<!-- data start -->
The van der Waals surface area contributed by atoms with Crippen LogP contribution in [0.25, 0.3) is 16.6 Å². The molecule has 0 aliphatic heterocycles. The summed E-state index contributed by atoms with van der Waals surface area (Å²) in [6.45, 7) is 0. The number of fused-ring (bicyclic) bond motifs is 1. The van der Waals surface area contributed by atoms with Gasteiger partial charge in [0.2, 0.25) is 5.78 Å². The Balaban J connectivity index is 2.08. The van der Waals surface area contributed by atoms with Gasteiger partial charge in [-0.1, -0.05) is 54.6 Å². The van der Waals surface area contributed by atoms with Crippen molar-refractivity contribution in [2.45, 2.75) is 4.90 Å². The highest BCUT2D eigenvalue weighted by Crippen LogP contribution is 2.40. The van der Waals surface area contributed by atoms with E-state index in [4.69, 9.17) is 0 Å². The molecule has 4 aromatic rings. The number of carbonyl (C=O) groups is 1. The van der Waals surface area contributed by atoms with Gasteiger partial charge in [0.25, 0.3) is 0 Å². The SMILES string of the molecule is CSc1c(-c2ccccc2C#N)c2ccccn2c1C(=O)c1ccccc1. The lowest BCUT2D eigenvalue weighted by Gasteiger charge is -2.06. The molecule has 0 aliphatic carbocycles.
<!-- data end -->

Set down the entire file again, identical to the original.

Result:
The van der Waals surface area contributed by atoms with Crippen LogP contribution in [0.25, 0.3) is 16.6 Å². The molecule has 0 aliphatic heterocycles. The summed E-state index contributed by atoms with van der Waals surface area (Å²) in [6.45, 7) is 0. The number of fused-ring (bicyclic) bond motifs is 1. The van der Waals surface area contributed by atoms with Gasteiger partial charge in [0.2, 0.25) is 5.78 Å². The Balaban J connectivity index is 2.08. The van der Waals surface area contributed by atoms with Gasteiger partial charge in [-0.1, -0.05) is 54.6 Å². The van der Waals surface area contributed by atoms with Crippen molar-refractivity contribution in [2.45, 2.75) is 4.90 Å². The highest BCUT2D eigenvalue weighted by Crippen LogP contribution is 2.40. The van der Waals surface area contributed by atoms with E-state index in [4.69, 9.17) is 0 Å². The molecule has 4 aromatic rings. The number of carbonyl (C=O) groups is 1. The van der Waals surface area contributed by atoms with Gasteiger partial charge in [0.25, 0.3) is 0 Å². The SMILES string of the molecule is CSc1c(-c2ccccc2C#N)c2ccccn2c1C(=O)c1ccccc1. The lowest BCUT2D eigenvalue weighted by Gasteiger charge is -2.06. The molecule has 0 aliphatic carbocycles.